Sun Records is the most important recording outfit in the outlaw tale of rock-and-roll, and probably in the history of American popular music as a whole.
The famous firsts hatched at 706 Union alone argue the point. The first rock-and-roll song — at least according to many critics — "Rocket 88" by Jackie Brenston and His Delta Cats shook the acoustic tiles of the Memphis Recording Service on March 5, 1951.
Legend has it that Sun founder Sam Phillips could be heard uttering, ". . . if I could only find a white man with a [black] sound," in the early 1950s. Those who say that there is no single first rock-and-roll record, but many, can't deny that the first rock god materialized before our ears when Elvis Presley sneered into the Shure 55 model microphone at Sun in the summer of '54.
An event every bit as significant as the others — just less celebrated — rocked the music world from Sun Records in April 1956. By then, Carl Perkins' "Blue Suede Shoes" had reached the top five on each of the three Billboard charts — country and western, pop, and rhythm and blues — an unprecedented accomplishment and all the more improbable given the sharply segregated divisions of music at the time. Perkins' "Blue Suede Shoes" was also Sun's first million-seller.
The name of whoever launched the career of Elvis Presley would ring throughout the Valhalla of American culture. But Phillips neither started nor stopped with Elvis. The man responsible for the Sun-rise was rock-and-roll's redheaded stepfather. He launched the careers of Ike Turner, B.B. King, Jerry Lee Lewis, Johnny Cash, and Roy Orbison in addition to Presley and Perkins. And those are just the Rock-and-Roll Hall of Famers among Sun alumni, of which Phillips himself is one.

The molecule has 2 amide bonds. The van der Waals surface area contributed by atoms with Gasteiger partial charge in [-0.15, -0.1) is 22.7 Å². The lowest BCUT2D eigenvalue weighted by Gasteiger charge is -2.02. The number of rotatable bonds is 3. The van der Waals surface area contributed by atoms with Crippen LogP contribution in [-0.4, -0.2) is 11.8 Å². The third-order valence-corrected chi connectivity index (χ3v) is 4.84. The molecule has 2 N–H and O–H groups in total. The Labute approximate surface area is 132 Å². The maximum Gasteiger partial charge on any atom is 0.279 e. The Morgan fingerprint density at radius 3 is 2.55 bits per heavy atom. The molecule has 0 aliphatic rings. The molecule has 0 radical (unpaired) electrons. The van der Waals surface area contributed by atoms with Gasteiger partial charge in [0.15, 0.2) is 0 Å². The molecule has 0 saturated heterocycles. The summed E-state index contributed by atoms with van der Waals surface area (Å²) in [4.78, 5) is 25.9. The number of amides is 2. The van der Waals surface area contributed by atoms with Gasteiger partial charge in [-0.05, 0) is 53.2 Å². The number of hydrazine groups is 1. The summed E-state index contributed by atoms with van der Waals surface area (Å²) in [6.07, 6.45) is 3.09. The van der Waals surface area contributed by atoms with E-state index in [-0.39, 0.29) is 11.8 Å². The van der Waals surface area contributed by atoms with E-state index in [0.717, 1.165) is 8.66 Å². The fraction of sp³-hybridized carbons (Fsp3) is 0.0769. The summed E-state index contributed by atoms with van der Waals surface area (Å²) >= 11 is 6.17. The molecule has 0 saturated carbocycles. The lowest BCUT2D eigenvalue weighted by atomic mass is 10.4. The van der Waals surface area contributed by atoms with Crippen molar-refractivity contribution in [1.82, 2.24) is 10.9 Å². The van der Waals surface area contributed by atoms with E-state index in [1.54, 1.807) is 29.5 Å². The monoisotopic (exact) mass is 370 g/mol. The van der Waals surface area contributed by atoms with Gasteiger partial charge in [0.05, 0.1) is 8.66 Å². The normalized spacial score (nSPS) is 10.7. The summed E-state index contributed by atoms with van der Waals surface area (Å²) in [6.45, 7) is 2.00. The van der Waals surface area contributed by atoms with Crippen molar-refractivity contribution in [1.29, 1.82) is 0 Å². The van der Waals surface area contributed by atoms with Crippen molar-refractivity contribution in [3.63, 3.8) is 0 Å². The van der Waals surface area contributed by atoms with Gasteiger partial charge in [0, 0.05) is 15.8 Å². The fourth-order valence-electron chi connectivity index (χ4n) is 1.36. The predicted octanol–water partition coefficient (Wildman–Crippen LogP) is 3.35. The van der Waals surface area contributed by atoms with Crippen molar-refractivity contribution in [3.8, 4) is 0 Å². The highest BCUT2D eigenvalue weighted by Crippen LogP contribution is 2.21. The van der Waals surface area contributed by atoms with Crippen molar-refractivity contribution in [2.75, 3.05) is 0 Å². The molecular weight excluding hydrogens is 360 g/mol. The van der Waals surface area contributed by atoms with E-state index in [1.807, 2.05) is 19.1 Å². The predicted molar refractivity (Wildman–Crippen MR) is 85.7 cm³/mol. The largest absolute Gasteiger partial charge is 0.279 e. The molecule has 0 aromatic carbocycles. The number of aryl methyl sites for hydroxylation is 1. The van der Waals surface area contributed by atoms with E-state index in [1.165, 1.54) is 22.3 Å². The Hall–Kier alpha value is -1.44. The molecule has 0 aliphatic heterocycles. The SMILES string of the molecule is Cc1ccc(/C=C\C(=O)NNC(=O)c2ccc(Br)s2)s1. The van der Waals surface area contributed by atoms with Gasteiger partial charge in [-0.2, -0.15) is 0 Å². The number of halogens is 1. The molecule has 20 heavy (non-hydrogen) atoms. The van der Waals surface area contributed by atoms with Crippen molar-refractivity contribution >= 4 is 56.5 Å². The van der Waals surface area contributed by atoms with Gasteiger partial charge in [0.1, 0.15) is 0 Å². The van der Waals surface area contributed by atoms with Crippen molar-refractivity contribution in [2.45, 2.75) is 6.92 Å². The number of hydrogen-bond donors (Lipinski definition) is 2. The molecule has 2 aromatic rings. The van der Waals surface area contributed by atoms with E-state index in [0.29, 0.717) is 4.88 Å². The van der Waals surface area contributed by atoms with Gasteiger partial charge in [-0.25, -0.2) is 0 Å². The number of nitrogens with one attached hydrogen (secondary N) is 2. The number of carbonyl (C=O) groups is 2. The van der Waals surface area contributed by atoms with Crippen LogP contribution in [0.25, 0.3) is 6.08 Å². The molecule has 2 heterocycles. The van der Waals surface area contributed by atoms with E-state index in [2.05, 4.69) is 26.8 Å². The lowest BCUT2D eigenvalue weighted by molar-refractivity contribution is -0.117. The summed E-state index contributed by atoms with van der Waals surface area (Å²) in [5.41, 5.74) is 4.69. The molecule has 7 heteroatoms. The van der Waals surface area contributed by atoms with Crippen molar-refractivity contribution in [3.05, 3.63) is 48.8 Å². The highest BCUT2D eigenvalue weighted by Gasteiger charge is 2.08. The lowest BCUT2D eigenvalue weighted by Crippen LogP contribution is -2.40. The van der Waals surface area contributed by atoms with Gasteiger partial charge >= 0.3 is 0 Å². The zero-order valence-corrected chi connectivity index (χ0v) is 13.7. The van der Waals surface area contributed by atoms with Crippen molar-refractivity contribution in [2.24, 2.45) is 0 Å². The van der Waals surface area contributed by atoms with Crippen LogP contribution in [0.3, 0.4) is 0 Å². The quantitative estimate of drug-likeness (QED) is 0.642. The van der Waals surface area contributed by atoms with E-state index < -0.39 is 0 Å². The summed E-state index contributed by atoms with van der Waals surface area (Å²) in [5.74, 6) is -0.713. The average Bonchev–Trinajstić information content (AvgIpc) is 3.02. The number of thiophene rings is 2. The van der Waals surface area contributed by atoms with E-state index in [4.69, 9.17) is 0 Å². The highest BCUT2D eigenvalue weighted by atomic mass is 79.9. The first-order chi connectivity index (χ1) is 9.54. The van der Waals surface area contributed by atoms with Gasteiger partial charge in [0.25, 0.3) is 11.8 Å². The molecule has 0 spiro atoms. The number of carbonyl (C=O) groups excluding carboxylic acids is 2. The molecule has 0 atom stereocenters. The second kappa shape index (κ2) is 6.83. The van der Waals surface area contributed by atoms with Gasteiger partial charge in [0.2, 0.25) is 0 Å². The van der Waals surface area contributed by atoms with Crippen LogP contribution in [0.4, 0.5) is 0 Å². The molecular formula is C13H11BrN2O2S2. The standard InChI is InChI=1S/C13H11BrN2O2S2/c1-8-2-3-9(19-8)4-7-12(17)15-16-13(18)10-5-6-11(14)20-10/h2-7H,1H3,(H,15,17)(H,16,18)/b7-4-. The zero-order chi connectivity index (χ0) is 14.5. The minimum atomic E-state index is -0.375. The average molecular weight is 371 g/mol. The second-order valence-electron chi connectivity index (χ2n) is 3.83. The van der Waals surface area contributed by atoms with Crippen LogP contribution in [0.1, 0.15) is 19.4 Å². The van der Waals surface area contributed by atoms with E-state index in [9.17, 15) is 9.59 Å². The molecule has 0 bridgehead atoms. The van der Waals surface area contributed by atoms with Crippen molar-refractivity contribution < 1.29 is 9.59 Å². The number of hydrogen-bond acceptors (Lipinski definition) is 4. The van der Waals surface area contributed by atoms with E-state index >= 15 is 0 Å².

Phillips' favorite Sun artist of them all, though, hasn't been enshrined yet. This should tell you something, both about the Hall's criteria and Phillips' bent. Chester Burnett, better known as Howlin' Wolf, possessed a sound that Phillips said originated "where the soul of a man never dies." Phillips' prophecy that the white man with the black sound would earn millions of dollars found truth in Elvis Presley. His description of Howlin' Wolf, though, indicates a vision of attaining something greater than wealth through music: immortality.
Sun Records embodies the "great man" theory of history, but Stax Records stands for the power of collectivism. You can hear it in the sanctified harmonies of Sam and Dave, the interplaying lyrics of Isaac Hayes and David Porter, and the schoolchildren chanting the chorus on the Bar-Kay's song "Soul Finger." Even the name "Stax" reflects team spirit — it's made of the first two letters of its co-founders' last names.
Siblings Jim Stewart and Estelle Axton both had safe, upwardly mobile careers in banking in the 1950s. When Elvis came along, he converted many a workaday wage earner into a dreamer, and this duo eschewed fiscal prudence to explore the record business. What began as a modest enterprise — the company recorded its first song in a shed — eventually energized the Memphis ghetto and broadcast the genius and the beauty of the city's other population to the world.
Needing to upgrade their recording facilities on a shoestring budget, Stewart and Axton decided to locate their studio where the rent was cheap: South Memphis. They hung the neon letters S-T-A-X on the marquee of an old movie theater, and beamed h-o-p-e up and down forlorn East McLemore Avenue.
And the ghetto kids came. They stomped up to the old theater in dusty Converse sneakers and told Jim and Estelle that they could sing, or play, or write. The would-be squares did an amazing thing, unduplicated elsewhere in American art or this segregated city: They threw open the doors to the ghetto kids and let them play, sing, and write. Here in a city that grapples with channeling its resources, Stax provided an elegant blueprint: Enable people to do what they're moved to do and they will achieve. Now those ghetto kids names' — Hayes, Porter, and Booker T. Jones — not to mention their music, are recognized worldwide.
Today you can hear Stax-recorded songs "Green Onions," "Soul Man," and "(Sittin' On) The Dock of the Bay" in car commercials, movies, and elevators around the world. This conveys the cultural influence of Memphis music, and is very nice for the composers (thankfully, I'm not required to pay royalties every time "Theme From Shaft" pops into my head), but it doesn't capture the soul of the city or the value of Stax. That lives in those four letters and what they meant to the hopeless in a hard-luck town.